You speak as if your parents at only 49 are in a persistent vegetative state and unable to think for themselves - hey they've only being adults for the last 28 years - whereas you, with much less life experience, somehow seem have a much better understanding of things.

If my kids ever dared to lecture me about my financial affairs, then on a good day I'd tell them to mind their own business and on a bad one I'd tell them to feck off and give 'em a good hiding at the same time <_<

Share this post


Link to post
Share on other sites
My 49 yr old parents have been given some advice to BTL from a friend. Current house is worth £150k. Mortgage is paid off. They are going to take out a £100k, 15 yr  mortgage and move to a small terrace, renting out their old house for £600 a month to pay the mortgage on the new one, therefore living rent free and in 15 years time will have 2 properties to sell to fund their old age.

The friend says they cant lose. I have told them a lot could happen between now and then and that its a huge risk, especially if IR go up and HP go down and being a landlord is a huge hastle. Friend says property never loses money and Dad says I dont understand the property market as I am not a homeowner.

I want to help, but fear I am fighting a losing battle as the friend has made a fortune from BTL and they wont listen. They refuse to believe a crash is even a possibility.

is this a paper fortune or has he banked some of the profits by selling some of his properties - if so he may be worth listening too. Get them to ask their friend what his strategy is when property prices are falling - my guess is he won't have one and therefore they need to think about whether they should listen to this friend at all regarding investments.

Don't mistake a bull market for brains

Edited by lowrentyieldmakessense(honest!)

Share this post


Link to post
Share on other sites

I'm such a lucky boy!!!!

my mum is as stubborn as a mule when it comes to these sales pitch things!

...fortunately I have a good track record of advising what she ought to buy/sell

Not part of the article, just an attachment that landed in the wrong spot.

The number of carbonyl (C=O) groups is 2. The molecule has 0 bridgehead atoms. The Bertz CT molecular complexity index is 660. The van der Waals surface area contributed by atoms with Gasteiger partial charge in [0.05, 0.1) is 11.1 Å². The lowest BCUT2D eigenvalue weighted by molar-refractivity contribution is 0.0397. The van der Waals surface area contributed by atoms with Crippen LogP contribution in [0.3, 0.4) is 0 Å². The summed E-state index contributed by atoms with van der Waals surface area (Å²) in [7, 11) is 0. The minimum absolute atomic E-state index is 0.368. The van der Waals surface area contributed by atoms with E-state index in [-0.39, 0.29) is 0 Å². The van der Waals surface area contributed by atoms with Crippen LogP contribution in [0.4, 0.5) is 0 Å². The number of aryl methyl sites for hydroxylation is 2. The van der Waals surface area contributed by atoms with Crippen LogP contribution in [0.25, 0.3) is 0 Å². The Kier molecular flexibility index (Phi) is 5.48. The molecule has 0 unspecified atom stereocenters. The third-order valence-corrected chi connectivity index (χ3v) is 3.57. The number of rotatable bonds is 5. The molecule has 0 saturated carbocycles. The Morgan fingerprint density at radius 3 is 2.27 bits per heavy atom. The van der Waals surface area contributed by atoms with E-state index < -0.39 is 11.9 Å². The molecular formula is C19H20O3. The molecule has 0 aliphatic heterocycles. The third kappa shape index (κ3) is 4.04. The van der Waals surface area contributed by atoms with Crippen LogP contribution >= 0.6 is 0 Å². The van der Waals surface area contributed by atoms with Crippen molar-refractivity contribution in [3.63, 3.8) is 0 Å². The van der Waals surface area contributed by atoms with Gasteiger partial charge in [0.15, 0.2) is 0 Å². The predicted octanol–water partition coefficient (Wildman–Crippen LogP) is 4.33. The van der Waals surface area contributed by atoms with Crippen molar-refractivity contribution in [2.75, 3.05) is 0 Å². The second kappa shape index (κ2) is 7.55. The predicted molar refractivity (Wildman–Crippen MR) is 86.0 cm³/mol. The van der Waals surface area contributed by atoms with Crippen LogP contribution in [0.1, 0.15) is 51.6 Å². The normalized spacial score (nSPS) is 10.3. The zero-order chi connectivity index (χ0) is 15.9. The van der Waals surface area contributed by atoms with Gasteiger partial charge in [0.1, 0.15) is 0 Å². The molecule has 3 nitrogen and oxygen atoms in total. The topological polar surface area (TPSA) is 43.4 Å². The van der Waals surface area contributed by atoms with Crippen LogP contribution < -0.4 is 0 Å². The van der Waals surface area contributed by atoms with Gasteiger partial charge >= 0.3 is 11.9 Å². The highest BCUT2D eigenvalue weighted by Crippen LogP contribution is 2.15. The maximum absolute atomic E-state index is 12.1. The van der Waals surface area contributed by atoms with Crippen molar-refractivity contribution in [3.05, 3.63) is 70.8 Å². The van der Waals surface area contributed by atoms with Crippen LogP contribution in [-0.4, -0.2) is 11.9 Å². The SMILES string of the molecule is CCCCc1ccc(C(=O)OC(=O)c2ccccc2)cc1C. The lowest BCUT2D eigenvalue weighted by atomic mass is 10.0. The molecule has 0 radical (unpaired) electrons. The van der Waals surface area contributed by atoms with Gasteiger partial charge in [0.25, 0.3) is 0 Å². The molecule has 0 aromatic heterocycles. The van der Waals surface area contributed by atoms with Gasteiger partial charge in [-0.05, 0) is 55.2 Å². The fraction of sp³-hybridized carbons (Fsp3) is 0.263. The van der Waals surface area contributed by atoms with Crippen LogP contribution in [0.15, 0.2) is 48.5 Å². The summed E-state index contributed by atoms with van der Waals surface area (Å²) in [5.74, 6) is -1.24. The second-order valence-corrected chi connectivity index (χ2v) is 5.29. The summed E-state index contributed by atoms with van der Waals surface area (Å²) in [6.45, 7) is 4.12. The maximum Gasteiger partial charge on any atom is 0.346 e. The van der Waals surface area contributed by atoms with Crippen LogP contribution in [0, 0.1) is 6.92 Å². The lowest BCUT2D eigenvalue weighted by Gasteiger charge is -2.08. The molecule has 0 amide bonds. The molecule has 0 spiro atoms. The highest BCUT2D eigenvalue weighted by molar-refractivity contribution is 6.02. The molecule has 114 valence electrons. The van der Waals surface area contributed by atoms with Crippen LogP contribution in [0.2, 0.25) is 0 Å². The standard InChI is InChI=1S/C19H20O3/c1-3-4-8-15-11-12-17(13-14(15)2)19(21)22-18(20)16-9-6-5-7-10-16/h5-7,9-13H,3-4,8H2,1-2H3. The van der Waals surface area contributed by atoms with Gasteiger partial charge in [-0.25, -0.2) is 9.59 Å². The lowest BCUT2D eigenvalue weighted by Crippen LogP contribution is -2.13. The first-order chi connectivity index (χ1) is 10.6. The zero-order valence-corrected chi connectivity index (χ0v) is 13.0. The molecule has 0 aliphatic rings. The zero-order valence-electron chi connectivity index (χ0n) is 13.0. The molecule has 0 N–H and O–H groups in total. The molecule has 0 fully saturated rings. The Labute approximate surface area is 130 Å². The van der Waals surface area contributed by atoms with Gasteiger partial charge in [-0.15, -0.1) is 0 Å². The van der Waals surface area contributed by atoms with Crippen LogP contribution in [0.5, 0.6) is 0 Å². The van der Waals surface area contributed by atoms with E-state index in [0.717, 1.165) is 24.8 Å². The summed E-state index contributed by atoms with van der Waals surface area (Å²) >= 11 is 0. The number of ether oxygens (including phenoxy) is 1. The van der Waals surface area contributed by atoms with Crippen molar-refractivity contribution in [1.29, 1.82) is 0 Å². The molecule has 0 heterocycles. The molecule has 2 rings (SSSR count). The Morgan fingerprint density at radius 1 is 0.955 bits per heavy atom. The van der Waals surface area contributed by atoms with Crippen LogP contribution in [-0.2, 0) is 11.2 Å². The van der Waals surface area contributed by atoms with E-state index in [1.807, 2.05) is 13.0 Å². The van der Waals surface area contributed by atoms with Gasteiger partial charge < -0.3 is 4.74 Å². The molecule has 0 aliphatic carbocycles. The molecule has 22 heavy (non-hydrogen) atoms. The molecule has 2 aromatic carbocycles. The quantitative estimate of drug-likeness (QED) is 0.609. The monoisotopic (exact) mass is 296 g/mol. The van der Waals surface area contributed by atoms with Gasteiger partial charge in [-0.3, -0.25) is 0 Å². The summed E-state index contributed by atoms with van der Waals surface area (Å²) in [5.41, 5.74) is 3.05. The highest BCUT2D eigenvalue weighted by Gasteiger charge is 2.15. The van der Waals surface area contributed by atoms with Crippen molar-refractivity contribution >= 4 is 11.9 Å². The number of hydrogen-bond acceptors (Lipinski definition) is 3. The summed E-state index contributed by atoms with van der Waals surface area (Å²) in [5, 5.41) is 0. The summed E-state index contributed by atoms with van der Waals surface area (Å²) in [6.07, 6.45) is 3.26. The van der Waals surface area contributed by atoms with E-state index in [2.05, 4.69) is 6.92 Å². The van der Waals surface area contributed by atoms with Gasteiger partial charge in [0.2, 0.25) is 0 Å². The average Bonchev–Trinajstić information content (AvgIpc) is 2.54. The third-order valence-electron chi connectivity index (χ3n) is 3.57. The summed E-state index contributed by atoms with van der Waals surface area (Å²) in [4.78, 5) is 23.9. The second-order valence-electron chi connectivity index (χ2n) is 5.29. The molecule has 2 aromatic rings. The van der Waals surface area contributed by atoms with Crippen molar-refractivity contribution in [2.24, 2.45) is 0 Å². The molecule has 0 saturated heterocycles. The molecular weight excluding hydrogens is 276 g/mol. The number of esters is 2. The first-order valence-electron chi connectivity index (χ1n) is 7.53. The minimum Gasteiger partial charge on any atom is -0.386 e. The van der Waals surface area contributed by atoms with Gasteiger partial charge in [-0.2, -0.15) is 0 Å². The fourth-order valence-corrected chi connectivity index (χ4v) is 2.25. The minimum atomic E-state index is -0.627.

...got her to dump railtrack at £14.50.....we all know what happened to that a couple of months later.

....got her to change her crappy cash ISA she got in 2002(on the advice of Bradford+Bingley financial advisor I hasten to add!!), to a share ISA in APR 2003.....done very nicely too thankyou!.....(I changed my pension plan to equities at exactly the same time)

She has today siphoned off a few grand from that and opened a goldline tradeable account!!!!!!..(she's only about a year behind me on commies but it's a good start!)

Share this post


Link to post
Share on other sites
You speak as if your parents at only 49 are in a persistent vegetative state and unable to think for themselves - hey they've only being adults for the last 28 years -  whereas you, with much less life experience, somehow seem have a much better understanding of things.

If my kids ever dared to lecture me about my financial affairs, then on a good day I'd tell them to mind their own business and on a bad one I'd tell them to feck off and give 'em a good hiding at the same time <_<

Yes they are the same sensible parents that have been pressuring me to buy for the past 2 years as my £70 a week rent to the council is dead money and we would be so much better off taking out a £130k mortgage to buy an ex council house on the same street, with all the repair bills to pay as "renting is dead money" and "property always goes up"

Age does not bring wisdom.

Share this post


Link to post
Share on other sites
I'm very confused.